Play: Playdates vs. “Can You Come Out To Play?”
I’ve done my best this summer to provide fun activities for my daughter to enjoy every day. But the truth is this: I work from home. I work more than full-time; I’m often still working long after my daughter has gone to bed. I try very hard to take some time each day to hang out with my daughter, but sometimes deadlines loom and it’s impossible.
As a kid, my mother worked full-time while she was also going to school. I was an only child and she was a single mom, so the phrase, “Go outside and play!” was common in our house. I would go door-to-door in the neighborhood gathering up other kids to play with. We didn’t schedule these “playdates” or make any plans or do any crafts. Instead, we rode our bikes or played tag or swung on the swings or explored the hills behind our houses catching lizards. It was a blast, and we would fill the days and weekends this way, only going home when we were hungry.
Sadly, being able to knock on your neighbor’s door to play is apparently no longer considered polite. We have neighbors a few doors away with children about my daughter’s age, but the mother has made it clear that she doesn’t want unexpected visits. It makes me so sad; her daughters are home, mine is home. Plus, even though her oldest is two years older than my daughter, she doesn’t allow them to play outside unsupervised. Which I understand, of course; we’ve been well trained by the media to fear for our children, even though in reality crime against children happens less often now than it did when we were kids.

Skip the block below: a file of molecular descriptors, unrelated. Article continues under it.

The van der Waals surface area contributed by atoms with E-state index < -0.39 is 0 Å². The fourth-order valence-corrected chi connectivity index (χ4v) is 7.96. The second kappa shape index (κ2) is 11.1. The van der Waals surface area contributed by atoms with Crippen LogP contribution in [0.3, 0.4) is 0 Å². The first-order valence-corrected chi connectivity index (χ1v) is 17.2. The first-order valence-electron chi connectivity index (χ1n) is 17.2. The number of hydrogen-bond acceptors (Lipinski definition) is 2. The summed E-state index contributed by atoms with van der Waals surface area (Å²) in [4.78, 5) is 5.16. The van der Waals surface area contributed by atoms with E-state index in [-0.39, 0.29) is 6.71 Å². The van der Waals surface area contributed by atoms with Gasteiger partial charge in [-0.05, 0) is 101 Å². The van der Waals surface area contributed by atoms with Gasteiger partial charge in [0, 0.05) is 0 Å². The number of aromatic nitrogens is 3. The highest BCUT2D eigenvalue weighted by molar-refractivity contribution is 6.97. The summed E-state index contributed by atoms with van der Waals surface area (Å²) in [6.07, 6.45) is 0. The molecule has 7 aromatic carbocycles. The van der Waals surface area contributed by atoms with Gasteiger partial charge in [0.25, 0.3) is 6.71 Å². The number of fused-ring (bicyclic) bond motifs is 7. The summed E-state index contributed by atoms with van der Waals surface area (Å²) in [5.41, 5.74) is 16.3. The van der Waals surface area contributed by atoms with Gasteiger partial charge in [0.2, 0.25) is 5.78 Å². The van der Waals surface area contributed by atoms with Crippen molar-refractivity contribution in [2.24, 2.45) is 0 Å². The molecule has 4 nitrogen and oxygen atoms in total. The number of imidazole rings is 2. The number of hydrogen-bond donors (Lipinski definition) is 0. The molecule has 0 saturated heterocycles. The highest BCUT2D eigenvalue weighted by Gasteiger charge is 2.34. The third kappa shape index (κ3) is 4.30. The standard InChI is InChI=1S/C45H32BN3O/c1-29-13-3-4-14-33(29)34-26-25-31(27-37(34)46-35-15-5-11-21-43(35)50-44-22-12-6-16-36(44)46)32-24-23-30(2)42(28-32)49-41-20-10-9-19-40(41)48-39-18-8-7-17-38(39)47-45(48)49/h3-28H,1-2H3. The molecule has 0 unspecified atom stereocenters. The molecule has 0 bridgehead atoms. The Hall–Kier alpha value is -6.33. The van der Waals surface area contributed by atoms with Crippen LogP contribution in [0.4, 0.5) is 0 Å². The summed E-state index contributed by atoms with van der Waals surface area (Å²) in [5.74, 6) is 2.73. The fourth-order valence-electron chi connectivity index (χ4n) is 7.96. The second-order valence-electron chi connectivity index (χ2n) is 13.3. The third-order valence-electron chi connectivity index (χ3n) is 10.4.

I have to say I feel almost a grief about this change in our society; being able to wander (within reason, of course) as a child taught me a great deal about how to behave in public, gave me courage when it came to tackling new things, and also kept me physically fit because I was outside getting exercise all day long. My daughter doesn’t like to play alone; she doesn’t want to ride her bike or use her scooter around the block by herself. So while I’m working, she ends up sitting inside watching television or playing games on her computer (some games are learning games; she’s currently obsessed with a game teaching her how to touch-type). I’ve tried saying, “Go play outside!” when it’s particularly beautiful out, but she doesn’t see the point if she doesn’t have friends with her.
It’s frustrating. Eventually we’ll move away from this neighborhood (our house is a bit small to house three generations) and hopefully when we do, we’ll find neighbors that are old school and are fine with my daughter knocking on the door and saying those famous words, “Can she come out to play?”
Do you prefer the playdate or spontaneous "come out and play" approach in your neighborhood?
Cecily Kellogg is the mom of a six year old daughter, a wife, and the social media strategist forAboutOne, an online family organizer that turns your phone into a remote control for your life, working with your existing calendar and contact tools so you can automatically organize, store, and share family memories and household paperwork. Through web and mobile apps, AboutOne guides you along the path to organization, rewarding you along the way for meeting your organizational goals.Featured image courtesy of Flickr.
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